Letter to Secretary of State Rice Regarding Middle East Peace Conference and Two-State Solution for Israel and Palestine, November 1, 2007

Year Published
  • 2014
  • English

National Interreligious Leadership Initiative
for Peace in the Middle East
E-Mail: usicpme@aol.com

November 1, 2007

The Honorable Dr. Condoleezza Rice
Secretary of State
U.S. Department of State
2201 C Street, N.W.
Washington, DC 20520

Dear Secretary Rice:

We write on behalf of Jewish, Christian and Muslim leaders of the National Interreligious Leadership Initiative for Peace in the Middle East to reaffirm the support we expressed in our meeting with you on January 29 for high level U.S. efforts to achieve Arab-Israeli-Palestinian peace. We appreciate the opportunity for regular meetings with Under Secretary for Political Affairs Nicholas Burns. Our sense of urgency related to preparations for the Annapolis peace conference leads us to write to you in advance of our next scheduled meeting with Under Secretary Burns on Friday, November 9.

We support the United States convening a conference for peace and providing leadership in negotiations for a two-state solution between Israel and the Palestinians, and for peace agreements between Israel and Syria and between Israel and Lebanon. We have noted reports of concerns about preparations for the conference and believe more assertive U.S. leadership is needed in the lead-up to the conference to improve conditions on the ground and to reach agreement on principles for resolving final status issues.

In relation to improving conditions on the ground to restore hopes for peace among Palestinians and Israelis, we believe important steps include working for an end to all violent attacks and counter attacks by achieving a comprehensive ceasefire, pressing the Palestinian Authority to confiscate illegal weapons and disband militias, and pressing Israel to freeze expansion of settlements and ease movement for Palestinians in the West Bank by reducing the number of military checkpoints. We believe the United States can and should press harder for these and other steps in the lead-up and immediate follow-up to the Annapolis conference. We pledge our public support for your efforts in these matters.

We appreciate your encouragement of and personal involvement in accelerated talks between Prime Minister Olmert and President Abbas to reach agreement on a statement of principles for resolving final status issues, including borders and security arrangements, settlements, refugees and Jerusalem.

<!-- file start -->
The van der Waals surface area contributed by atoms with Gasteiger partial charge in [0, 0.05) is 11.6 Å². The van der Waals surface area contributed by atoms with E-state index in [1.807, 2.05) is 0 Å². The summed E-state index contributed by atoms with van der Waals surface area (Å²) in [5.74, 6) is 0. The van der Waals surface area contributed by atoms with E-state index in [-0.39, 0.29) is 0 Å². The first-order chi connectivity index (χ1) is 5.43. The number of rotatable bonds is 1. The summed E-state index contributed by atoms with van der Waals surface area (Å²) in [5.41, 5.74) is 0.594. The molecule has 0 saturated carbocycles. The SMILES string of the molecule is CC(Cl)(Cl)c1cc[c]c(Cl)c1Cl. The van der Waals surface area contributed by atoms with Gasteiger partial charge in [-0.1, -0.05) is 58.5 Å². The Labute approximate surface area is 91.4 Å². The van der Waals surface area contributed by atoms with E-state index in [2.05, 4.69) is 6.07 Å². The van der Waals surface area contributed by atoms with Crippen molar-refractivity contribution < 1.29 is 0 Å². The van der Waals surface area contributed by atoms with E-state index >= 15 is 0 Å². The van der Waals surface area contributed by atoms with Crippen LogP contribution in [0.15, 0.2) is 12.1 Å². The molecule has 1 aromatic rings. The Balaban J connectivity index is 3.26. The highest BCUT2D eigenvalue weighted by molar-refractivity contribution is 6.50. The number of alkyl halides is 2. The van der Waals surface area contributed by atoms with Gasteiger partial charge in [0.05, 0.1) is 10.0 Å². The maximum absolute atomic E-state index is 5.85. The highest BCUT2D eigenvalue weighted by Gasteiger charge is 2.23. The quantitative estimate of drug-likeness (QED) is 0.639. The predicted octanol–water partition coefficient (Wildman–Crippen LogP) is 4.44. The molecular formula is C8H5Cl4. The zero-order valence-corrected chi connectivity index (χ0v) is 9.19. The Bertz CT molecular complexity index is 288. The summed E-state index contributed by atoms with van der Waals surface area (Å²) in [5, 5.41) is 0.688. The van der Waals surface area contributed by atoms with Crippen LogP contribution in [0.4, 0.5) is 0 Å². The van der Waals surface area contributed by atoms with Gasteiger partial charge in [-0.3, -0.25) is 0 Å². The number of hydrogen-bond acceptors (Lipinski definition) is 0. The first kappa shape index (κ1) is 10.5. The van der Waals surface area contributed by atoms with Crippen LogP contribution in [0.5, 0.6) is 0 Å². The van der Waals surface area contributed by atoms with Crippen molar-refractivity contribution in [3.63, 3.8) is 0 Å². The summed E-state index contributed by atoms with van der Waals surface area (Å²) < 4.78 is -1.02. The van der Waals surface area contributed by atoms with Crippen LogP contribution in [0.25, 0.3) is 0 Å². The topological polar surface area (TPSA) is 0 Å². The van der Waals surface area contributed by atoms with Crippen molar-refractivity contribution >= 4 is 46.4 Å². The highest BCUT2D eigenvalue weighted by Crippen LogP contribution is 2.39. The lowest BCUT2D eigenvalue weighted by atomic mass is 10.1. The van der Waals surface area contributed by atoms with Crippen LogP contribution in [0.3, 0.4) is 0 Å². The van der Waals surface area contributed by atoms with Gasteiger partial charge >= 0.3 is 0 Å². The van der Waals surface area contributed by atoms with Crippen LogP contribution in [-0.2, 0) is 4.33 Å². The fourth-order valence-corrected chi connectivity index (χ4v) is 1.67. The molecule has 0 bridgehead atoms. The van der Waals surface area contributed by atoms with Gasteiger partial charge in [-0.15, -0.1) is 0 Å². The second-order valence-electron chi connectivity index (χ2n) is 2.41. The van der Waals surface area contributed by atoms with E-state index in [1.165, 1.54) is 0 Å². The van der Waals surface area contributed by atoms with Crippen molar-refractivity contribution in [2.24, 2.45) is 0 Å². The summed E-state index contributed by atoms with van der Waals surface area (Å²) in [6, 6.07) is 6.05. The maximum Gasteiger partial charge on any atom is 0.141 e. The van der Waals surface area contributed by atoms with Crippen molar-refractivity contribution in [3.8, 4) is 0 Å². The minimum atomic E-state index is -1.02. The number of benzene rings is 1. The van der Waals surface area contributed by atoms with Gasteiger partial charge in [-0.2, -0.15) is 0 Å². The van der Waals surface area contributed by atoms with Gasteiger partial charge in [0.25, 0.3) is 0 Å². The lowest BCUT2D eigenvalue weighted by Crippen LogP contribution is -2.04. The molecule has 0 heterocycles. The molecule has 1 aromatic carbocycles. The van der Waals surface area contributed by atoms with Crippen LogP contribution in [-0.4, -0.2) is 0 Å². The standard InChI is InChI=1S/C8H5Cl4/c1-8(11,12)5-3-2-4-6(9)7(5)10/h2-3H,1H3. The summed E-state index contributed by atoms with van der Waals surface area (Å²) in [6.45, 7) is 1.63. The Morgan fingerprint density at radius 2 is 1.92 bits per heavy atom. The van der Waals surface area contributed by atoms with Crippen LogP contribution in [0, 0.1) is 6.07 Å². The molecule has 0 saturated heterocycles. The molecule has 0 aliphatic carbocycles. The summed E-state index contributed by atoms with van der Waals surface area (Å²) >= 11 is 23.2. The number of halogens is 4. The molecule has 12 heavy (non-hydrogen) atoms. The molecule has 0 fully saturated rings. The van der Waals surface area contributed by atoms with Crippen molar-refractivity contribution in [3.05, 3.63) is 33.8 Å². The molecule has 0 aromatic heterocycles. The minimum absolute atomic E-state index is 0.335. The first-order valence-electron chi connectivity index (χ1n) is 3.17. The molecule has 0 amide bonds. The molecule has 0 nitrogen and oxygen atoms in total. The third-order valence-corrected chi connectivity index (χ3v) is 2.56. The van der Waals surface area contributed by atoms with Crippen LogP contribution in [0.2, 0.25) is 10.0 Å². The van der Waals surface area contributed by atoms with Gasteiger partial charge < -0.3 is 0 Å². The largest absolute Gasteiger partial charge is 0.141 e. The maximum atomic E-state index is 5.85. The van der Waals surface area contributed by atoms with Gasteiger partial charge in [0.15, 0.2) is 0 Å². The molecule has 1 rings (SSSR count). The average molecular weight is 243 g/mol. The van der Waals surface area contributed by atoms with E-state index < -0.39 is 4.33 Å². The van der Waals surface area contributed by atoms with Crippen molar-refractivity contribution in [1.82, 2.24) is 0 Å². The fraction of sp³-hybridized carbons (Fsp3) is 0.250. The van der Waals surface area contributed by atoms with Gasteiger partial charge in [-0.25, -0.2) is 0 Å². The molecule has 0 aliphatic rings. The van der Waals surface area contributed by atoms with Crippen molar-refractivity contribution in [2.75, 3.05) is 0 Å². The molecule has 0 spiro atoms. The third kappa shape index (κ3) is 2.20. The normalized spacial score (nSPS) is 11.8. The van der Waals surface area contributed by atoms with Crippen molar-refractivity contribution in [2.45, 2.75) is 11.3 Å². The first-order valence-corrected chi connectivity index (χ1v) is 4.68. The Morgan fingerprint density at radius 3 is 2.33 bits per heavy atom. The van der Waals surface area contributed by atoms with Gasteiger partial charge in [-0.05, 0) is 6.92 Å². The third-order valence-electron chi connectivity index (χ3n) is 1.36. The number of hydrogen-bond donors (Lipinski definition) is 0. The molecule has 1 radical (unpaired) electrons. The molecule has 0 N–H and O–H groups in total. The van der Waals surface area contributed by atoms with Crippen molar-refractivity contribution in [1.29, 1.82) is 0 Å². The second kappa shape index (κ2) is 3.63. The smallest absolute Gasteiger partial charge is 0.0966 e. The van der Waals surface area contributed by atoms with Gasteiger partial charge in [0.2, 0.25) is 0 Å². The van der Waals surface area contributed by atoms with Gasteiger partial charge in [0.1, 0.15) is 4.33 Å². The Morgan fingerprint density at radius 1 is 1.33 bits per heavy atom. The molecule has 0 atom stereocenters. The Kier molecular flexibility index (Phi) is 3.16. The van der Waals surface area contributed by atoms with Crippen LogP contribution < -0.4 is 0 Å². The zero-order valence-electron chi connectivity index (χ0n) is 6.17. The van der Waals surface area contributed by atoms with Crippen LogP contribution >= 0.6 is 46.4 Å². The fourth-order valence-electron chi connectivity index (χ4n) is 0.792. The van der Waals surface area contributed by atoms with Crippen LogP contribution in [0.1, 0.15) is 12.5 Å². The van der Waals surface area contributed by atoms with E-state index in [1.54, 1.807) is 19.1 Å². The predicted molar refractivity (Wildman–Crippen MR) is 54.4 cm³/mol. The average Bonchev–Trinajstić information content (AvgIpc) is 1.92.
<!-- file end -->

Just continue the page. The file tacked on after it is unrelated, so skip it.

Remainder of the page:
It is widely known that substantive benchmarks and ideas for resolving the final status issues have been developed by Israelis and Palestinians in official and unofficial negotiations over many years, including particularly in talks authorized by Prime Minister Rabin and Chairman Arafat in 1995-96. These Israeli-Palestinian ideas are reflected in several public documents, including the “Taba agreement,” the People’s Voice Initiative, and the Geneva Accord. For the last several years, public opinion polls consistently have reported that majorities of Israelis and Palestinians would likely accept a peace agreement along these lines. We are confident that substantial majorities in our U.S. religious communities also support these ideas. As preparations for the Annapolis conference go forward and you work to bridge the gaps between Israeli and Palestinian positions, we urge your support for these Israeli-Palestinian ideas for resolving the final status issues, including a mutually acceptable just solution of the refugee problem and an agreement for sharing Jerusalem.

Appreciating that the Arab Peace Initiative represents an historic positive development in the history of this conflict, we believe participation by Saudi Arabia and other Arab countries in the peace conference is very important. In addition to the conference achieving major substantive progress toward Israeli-Palestinian peace, we hope it will also result in agreement on renewing negotiations for comprehensive Arab-Israeli peace, including restarting negotiations between Israel and Syria and between Israel and Lebanon.

In our December ’06 consensus statement, “Arab-Israeli-Palestinian Peace: From Crisis to Hope,” we said that new dangers in the region also created new opportunities and increased urgency for achieving peace. In this context, there is heightened interest and concern in the Middle East, in our country and worldwide for success of the U.S. hosted peace conference and fears for the implications if the conference were to fail.

We pledge our public support for active, fair and firm U.S. leadership for peace in the coming weeks and months, and we would welcome an opportunity to meet again with you and/or with the President to express our support in a timely way.


National Interreligious Leadership Initiative
for Peace in the Middle East

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